Balneus

Australian Lefty on Politics, Governance, Science and Info Management

What should we use diplomacy for, Kevin?

Posted by Dave Bath on 2007-10-11


There’s a twist to Rudd’s censure of Robert McClelland I have not yet seen discussed by pundits.  McClelland’s restatement of the policy of universal abolition of the death penalty, long held by the ALP and all civilized peoples, should not really have been news.

Rudd’s reaction, however, prompts me to question what he thinks are the proper domains of diplomacy.

Most of Rudd’s statements on record indicate he considers the issue of capital punishment to be a moral one.

Advocacy on moral issues should be part of normal diplomatic discourse.  Unjust detention, torture, beatings, and even the lack of democratic privileges are common issues used to criticise governments such as North Korea, Zimbabwe, and now Burma, yet these have less moral significance than the taking of lives.

And what is the problem with belligerence between states, or the deaths and injuries from terrorism other than a moral issue?

We should also remember that advocacy is much less intrusive on the rights of other nation states than military action.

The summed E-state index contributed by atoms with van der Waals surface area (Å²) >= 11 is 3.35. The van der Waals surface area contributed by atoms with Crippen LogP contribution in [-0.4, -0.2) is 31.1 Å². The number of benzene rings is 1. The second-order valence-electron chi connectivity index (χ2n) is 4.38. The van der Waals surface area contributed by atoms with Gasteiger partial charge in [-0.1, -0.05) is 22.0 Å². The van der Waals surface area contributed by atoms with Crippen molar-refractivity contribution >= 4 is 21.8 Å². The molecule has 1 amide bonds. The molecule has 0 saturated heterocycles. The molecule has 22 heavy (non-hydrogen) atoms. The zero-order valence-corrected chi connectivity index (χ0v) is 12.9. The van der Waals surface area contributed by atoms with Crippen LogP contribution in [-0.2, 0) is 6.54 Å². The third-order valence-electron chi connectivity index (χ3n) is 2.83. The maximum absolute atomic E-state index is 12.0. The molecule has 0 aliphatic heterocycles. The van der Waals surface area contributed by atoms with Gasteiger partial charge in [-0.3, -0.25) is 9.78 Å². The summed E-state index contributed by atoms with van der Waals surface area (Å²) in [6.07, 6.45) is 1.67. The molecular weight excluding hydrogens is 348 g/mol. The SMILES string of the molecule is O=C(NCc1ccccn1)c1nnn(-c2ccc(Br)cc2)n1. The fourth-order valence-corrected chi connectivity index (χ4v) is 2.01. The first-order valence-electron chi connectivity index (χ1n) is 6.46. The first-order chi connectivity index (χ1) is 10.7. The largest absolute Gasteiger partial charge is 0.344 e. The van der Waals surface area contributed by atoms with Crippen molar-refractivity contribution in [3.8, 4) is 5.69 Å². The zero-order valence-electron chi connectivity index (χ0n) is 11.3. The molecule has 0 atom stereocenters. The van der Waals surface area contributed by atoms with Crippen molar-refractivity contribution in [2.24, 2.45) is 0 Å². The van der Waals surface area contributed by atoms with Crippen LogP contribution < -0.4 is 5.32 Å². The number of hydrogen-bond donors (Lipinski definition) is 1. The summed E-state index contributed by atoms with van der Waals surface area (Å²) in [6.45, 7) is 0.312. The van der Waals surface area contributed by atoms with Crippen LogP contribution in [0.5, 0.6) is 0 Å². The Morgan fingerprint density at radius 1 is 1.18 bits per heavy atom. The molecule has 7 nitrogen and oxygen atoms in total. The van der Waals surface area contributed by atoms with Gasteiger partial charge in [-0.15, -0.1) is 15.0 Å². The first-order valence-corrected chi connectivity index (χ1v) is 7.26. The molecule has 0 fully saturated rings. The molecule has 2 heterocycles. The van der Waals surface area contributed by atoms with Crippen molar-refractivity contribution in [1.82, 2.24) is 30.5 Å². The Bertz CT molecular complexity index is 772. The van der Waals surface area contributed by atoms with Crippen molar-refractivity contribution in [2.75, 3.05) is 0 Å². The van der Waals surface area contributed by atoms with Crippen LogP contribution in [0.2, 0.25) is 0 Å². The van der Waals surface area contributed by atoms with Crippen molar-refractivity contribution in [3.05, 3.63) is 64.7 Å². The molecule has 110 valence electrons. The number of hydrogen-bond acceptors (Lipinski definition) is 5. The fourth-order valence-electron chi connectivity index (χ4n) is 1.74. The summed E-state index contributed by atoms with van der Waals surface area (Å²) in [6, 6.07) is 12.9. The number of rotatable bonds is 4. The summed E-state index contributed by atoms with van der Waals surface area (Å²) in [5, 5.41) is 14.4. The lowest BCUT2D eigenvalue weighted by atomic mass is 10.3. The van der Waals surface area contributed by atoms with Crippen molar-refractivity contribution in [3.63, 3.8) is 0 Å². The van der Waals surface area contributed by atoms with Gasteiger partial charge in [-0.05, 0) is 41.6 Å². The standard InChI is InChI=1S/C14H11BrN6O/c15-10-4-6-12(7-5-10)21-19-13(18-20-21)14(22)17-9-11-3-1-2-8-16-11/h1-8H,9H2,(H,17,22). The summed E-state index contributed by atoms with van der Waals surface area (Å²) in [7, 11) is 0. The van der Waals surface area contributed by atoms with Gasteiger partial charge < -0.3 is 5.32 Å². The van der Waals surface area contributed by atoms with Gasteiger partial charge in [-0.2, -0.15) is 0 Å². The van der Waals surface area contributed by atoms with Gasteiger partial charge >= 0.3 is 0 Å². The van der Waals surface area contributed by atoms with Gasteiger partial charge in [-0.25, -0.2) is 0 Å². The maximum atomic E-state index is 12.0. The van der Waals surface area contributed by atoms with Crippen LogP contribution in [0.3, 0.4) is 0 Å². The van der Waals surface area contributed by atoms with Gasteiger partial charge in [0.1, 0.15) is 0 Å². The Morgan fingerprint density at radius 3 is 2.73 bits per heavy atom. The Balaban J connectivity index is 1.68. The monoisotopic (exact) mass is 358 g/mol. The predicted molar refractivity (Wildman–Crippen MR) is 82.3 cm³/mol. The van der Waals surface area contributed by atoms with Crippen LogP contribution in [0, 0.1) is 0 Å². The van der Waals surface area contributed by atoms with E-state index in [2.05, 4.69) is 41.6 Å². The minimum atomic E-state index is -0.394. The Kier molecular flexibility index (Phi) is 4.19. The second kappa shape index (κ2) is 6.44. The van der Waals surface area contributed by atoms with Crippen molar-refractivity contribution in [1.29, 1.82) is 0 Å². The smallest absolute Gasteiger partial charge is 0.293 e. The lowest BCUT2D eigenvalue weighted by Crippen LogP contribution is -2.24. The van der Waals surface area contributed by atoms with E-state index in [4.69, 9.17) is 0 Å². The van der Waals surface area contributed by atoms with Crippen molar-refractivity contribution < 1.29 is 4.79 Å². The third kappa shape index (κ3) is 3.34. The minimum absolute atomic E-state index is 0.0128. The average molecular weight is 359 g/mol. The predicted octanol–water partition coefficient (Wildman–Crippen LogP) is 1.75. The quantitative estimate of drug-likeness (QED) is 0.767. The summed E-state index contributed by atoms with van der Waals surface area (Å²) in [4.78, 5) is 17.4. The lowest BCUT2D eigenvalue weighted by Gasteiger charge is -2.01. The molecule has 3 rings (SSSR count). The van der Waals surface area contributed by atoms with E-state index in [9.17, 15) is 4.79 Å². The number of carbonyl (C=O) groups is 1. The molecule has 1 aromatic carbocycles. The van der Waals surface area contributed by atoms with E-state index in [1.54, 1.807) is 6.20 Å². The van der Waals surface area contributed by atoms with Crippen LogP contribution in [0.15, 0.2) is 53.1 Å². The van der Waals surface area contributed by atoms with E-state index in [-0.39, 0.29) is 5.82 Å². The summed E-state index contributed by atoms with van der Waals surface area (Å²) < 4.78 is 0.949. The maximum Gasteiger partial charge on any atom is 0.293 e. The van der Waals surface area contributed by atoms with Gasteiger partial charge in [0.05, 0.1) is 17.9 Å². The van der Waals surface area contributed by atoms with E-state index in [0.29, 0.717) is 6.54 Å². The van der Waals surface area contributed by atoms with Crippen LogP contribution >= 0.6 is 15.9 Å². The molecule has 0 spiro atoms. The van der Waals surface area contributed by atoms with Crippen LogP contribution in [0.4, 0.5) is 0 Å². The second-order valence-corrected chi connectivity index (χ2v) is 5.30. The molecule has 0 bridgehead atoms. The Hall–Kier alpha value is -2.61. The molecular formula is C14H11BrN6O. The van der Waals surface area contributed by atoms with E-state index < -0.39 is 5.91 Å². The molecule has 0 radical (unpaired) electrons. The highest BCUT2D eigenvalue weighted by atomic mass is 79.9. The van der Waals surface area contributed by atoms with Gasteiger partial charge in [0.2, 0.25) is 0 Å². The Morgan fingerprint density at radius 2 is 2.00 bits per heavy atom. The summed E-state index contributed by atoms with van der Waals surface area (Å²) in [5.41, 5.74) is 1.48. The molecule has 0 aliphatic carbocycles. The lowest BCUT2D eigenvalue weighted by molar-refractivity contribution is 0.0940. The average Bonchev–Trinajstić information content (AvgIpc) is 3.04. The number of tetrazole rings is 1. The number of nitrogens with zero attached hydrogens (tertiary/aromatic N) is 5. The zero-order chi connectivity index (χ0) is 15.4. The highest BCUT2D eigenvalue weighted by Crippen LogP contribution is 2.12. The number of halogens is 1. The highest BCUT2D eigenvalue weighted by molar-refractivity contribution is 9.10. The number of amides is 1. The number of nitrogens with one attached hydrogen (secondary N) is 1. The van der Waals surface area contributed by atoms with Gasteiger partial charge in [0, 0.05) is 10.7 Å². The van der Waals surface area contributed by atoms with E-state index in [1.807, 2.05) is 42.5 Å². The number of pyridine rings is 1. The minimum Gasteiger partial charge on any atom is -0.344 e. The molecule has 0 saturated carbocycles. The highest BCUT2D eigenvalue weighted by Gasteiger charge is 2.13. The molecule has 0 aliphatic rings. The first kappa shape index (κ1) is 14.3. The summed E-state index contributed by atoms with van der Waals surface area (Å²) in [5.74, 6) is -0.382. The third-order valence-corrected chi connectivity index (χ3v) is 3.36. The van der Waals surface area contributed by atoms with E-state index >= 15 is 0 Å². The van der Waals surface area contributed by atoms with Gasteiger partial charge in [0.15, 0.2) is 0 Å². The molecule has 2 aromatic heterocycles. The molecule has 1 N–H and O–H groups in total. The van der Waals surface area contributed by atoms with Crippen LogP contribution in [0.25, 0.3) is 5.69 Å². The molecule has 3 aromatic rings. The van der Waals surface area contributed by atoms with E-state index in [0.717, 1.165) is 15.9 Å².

Does Rudd think therefore that we should not put pressure on other nations on moral issues?  If his concerns about civilian deaths overseas are only for Australians, then why has he condemned the deaths of US citizens in the World Trade Centre attacks, why should he be worried if North Korea drops a nuclear bomb on South Korea?

Perhaps Rudd is kow-towing to countries that relish judicial murder, notably China and the US.  He, and Australia as a whole, should consider Frank Zappa’s observation that "there’s a big difference between kneeling down and bending over".

Perhaps Rudd believes that the only proper subject of non-violent discourse between nations should be about trade and economic matters, while moral issues should only be used as a pretext when we seek to bypass negotiation and jump straight to military action.

Rudd, a former diplomat, should understand the nature of diplomacy and be able to articulate his vision on what subjects Australia’s diplomats would address if he becomes PM.

Then again, perhaps Rudd is actively seeking the vocal condemnation of the left and the liberal conservatives as a means of increasing his standing among the Howard-loving troglodytes.

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One Response to “What should we use diplomacy for, Kevin?”

  1. Guy said

    Then again, perhaps Rudd is actively seeking the vocal condemnation of the left and the liberal conservatives as a means of increasing his standing among the Howard-loving troglodytes.

    I think you’re probably closest to the mark there. Rudd doesn’t want a debate on whether or not the Bali bombers deserve to die right now – because those on the left of the party will make him and Labor seem out of touch with the old testament morality of (probably) the majority of Australians.

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